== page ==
Will an influx of newly insured patients overwhelm healthcare resources?
| Feb 18, 2014
One of the most debated aspects of the Affordable Care Act (ACA) is how the newly insured will use existing healthcare resources. Will they overwhelm emergency rooms? Will out-of-pocket costs continue to pose access barriers for these newly insured patients?
By examining the U.S. uninsured population based on our proprietary patient research of 50,000 individuals, we found the uninsured visit the emergency room more often but see a doctor far less often than the insured. Our analysis, and research conducted by other sources, indicates that this population uses the emergency room not only for acute situations but also as a substitute for having a primary care physician. Young families among the uninsured in particular are more likely to have visited the ER in the past six months. While this type of ER use declined mildly in Massachusetts after its healthcare reform, it remains to be seen whether a similar decline will happen with the expanded coverage under the ACA.
Costs are likely a reason for the uninsured population to forgo regular physician visits. In a previous blog, we noted that the uninsured have substantially lower incomes than the insured. In fact, nearly 75 percent of the uninsured have an annual income of $50,000 or less, compared with about 45 percent of the insured populations with a similar income. Considering that the uninsured would have to pay the full cost of an office visit, it stands to reason that they would forgo them.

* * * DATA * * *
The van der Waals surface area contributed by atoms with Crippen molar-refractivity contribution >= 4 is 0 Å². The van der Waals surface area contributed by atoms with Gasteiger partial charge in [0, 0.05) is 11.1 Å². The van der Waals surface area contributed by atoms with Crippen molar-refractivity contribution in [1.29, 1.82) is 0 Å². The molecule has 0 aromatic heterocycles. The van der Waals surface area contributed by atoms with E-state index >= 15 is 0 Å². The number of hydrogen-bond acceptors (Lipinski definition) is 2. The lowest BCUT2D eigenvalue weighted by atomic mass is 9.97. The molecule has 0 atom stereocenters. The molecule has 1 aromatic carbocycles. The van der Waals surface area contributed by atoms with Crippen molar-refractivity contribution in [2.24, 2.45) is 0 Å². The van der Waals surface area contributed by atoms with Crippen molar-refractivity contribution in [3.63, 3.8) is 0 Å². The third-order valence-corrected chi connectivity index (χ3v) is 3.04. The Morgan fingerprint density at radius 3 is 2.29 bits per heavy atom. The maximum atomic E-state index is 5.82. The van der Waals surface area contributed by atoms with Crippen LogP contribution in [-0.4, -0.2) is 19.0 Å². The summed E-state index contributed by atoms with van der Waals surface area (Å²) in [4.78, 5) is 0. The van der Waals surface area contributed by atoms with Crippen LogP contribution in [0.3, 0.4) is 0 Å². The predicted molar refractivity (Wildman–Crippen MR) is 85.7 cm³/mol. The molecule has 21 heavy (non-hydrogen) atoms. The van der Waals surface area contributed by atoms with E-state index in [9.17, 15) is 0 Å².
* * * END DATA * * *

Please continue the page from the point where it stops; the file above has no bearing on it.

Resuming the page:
When considering prescription drug use, we see that a third of the uninsured have not filled a prescription because of the cost. Despite this, they are much less likely than the insured to try a cost-saving strategy on their prescription, such as asking for a generic or a sample. When they do try to save on their prescription, it’s often in ways that would ultimate hurt their health, such as taking less medication than prescribed or buying their prescription less often.
Keeping in mind these healthcare behaviors, it follows that the uninsured pay lower out-of-pocket health expenses than the insured, about $5 per month less. In fact, 43 percent of the uninsured say they pay nothing on healthcare or insurance each month, compared with 24 percent of the insured.
The best possible outcome for the ACA is that it will allow those covered to visit a physician regularly, a preventive measure that would hopefully improve their health and reduce their need to visit the ER.
For more insights into the uninsured populations in the United States, check out our infographic: How do the uninsured use healthcare resources?